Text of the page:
Risky Business

Project Management Porn

Project Management Porn

Anecdotally, I had always known that Software Engineers are terrible at estimation.  I had never realised exactly how bad we are.

Some rules of thumb which seem to pop up now and again, is to take your engineers best estimates, and double them.  Then you’re actually in the ball park.
However Jørgensen (2009) would seem to suggest that this doesn’t go far enough. He details several experiments in his paper, but Experiment C resonates most with me.  It is under a similar context that I have had to create estimates and risk assessments for previous software projects.

In this experiment, he takes 50 software engineers and randomly divides them into two groups (LESS and MORE).  He then presents the requirements for a database project to both groups.  Those in group LESS are asked to specify the largest project risk, give an estimate of effort required to implement the project, give a success assessment of the project, and declare how competent the feel they are to achieve the project.  Those in group MORE were asked for similar outputs, with the exception of being asked to think of as many risks as possible.  They were also given a small risk assessment method, being asked to think about risk severity and probability, as well as receiving a checklist of risks to consider.

The results of this experiment are rather facinating.  The mean number of risks identified by both LESS and MORE were 1.0 and 4.1 respectively.  While the mean effort was estimated by LESS at 316 work-hours, while those in the MORE group had a mean estimate of 200 work-hours.  One would think if you identify more risks, you would estimate more effort to overcome them.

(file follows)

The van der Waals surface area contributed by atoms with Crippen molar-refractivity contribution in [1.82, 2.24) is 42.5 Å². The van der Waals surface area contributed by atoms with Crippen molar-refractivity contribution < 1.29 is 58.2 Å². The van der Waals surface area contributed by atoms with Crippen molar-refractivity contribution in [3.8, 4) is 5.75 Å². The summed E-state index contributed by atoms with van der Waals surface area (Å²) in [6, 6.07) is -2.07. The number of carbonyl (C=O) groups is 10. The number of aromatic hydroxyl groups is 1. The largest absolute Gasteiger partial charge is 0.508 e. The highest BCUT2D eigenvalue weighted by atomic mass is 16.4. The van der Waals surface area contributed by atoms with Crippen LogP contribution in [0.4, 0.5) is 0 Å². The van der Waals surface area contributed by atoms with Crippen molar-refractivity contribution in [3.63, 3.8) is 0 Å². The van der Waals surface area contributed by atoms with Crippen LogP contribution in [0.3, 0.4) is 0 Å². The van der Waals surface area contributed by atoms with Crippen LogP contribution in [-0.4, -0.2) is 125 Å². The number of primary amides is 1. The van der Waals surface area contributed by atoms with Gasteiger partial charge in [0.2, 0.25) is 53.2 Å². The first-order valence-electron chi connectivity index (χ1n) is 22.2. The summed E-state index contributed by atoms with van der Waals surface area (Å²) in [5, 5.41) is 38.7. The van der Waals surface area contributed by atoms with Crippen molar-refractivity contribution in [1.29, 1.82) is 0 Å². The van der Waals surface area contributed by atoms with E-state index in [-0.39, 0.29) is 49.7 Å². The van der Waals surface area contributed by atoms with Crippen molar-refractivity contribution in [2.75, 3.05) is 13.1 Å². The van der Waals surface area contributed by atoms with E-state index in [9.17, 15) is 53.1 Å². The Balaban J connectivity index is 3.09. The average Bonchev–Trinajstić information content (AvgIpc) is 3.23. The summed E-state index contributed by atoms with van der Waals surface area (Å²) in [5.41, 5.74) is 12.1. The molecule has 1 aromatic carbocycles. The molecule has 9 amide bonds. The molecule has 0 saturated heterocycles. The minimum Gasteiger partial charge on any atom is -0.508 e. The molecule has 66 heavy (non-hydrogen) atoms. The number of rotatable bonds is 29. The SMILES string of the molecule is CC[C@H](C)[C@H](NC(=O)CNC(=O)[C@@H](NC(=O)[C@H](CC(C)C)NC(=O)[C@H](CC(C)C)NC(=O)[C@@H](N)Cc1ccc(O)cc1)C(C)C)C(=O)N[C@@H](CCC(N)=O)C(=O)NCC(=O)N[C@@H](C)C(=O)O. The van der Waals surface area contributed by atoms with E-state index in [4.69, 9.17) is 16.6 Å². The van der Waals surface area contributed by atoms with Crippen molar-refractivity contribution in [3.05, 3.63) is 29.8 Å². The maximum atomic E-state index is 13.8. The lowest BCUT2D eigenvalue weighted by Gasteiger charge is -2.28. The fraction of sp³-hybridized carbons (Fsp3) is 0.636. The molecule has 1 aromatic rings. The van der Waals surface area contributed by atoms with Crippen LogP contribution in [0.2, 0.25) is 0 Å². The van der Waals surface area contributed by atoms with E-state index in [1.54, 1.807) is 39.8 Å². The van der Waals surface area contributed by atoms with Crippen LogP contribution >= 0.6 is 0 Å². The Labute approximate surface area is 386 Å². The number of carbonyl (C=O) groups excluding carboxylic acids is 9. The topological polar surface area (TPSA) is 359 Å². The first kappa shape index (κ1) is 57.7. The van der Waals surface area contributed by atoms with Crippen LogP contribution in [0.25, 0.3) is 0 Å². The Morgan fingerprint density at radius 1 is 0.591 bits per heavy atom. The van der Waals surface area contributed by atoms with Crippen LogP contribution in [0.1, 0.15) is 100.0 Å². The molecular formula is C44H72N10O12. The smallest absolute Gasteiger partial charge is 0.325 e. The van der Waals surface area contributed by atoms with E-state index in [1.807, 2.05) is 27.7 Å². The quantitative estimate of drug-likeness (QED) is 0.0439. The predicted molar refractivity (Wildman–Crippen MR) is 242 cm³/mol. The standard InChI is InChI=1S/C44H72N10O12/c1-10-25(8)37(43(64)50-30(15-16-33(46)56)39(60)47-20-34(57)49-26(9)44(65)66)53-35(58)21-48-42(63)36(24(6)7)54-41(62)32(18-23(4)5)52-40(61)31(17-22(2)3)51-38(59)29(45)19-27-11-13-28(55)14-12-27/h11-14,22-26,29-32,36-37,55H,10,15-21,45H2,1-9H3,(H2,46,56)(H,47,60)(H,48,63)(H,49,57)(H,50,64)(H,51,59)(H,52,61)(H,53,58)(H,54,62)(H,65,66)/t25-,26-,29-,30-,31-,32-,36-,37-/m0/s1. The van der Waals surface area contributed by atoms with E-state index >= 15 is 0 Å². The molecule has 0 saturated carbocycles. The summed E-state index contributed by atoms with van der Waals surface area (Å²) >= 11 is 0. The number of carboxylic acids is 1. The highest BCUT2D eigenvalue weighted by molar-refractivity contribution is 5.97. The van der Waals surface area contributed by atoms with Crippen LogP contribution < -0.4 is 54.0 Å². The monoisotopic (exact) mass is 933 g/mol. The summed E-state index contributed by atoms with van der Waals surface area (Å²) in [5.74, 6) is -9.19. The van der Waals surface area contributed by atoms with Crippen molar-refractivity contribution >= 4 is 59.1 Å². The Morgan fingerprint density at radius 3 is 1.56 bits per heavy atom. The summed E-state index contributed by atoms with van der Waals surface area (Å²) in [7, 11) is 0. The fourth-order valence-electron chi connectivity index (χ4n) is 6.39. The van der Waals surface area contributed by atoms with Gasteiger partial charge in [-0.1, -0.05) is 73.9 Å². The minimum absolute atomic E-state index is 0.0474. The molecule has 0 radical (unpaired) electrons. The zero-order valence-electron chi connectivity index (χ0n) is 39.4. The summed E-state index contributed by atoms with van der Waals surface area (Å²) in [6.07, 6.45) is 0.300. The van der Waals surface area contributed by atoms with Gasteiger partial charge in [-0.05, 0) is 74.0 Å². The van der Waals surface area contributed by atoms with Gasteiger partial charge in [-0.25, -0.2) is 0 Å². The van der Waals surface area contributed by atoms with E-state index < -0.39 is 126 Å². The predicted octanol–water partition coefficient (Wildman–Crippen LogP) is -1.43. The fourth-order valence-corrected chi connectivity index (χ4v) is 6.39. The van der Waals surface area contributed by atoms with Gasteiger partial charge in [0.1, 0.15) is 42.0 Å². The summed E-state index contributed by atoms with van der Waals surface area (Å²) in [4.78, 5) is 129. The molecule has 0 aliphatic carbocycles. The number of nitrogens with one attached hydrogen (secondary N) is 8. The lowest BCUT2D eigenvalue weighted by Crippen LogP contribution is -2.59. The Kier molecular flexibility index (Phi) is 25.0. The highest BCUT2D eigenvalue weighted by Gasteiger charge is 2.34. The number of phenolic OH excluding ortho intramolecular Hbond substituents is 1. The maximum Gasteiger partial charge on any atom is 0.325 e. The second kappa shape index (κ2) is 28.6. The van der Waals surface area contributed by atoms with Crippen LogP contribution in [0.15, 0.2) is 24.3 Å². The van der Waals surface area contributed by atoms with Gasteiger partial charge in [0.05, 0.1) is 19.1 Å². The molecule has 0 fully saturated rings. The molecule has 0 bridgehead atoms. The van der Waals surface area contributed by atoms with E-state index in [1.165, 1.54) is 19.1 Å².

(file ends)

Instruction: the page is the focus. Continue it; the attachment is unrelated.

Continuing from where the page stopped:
The requirements used in Experiment C were given to 4 independent software companies for actual implementation, and the mean effort required to implement the project was found to be 700 hours.

The net result of these experiments seem to suggest that software engineers are over-optimistic in their effort estimates, and over-confident in their assessments of estimation accuracy.  Is it any wonder so many software projects fail under traditional project management techniques?

If there are any lessons to be learned, perhaps we need to adapt our development processes to be resilient to the fact that the estimates we produce are so poor.



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3 responses to “Risky Business”

  1. Stephanie Moore-Fuller says :

    I don’t think that this is limited to software engineers, or even engineers in general. Years ago a friend told me that she had read a study comparing how long people *thought* it would take to do something, with how long it *actually* took. They studied many different types of tasks, both people who were familiar with the task they were about to do and those that were not.

    Their conclusion? It generally takes about 3 times as long to do something as you estimate it will take.

    Unfortunately I don’t have a cite for this study, but it was interesting enough to me that I’ve remembered her talking about it all these years.

  2. tboehm30 says :

    Throughout my career I have learned how bad I am at estimating my tasks. When I was doing programming as tech-support, I learned to double my estimate before saying them out loud. When I was consulting, I learned to double them again before writing them down. Now that I make the decisions for the consulting projects, I double them again before working with the team.

  3. jhop says :

    This ‘multiply by 2’ effect SHOULD have the result that any change to the underlying estimate is doubled. So small changes in the estimate result in large changes in the reported estimate. That doesn’t seem right!

    Also there are links between the time you are given to do a task, and the amount of time you spend on it. Effort expands to fill available time.

    Not that I claim to be a good estimator!

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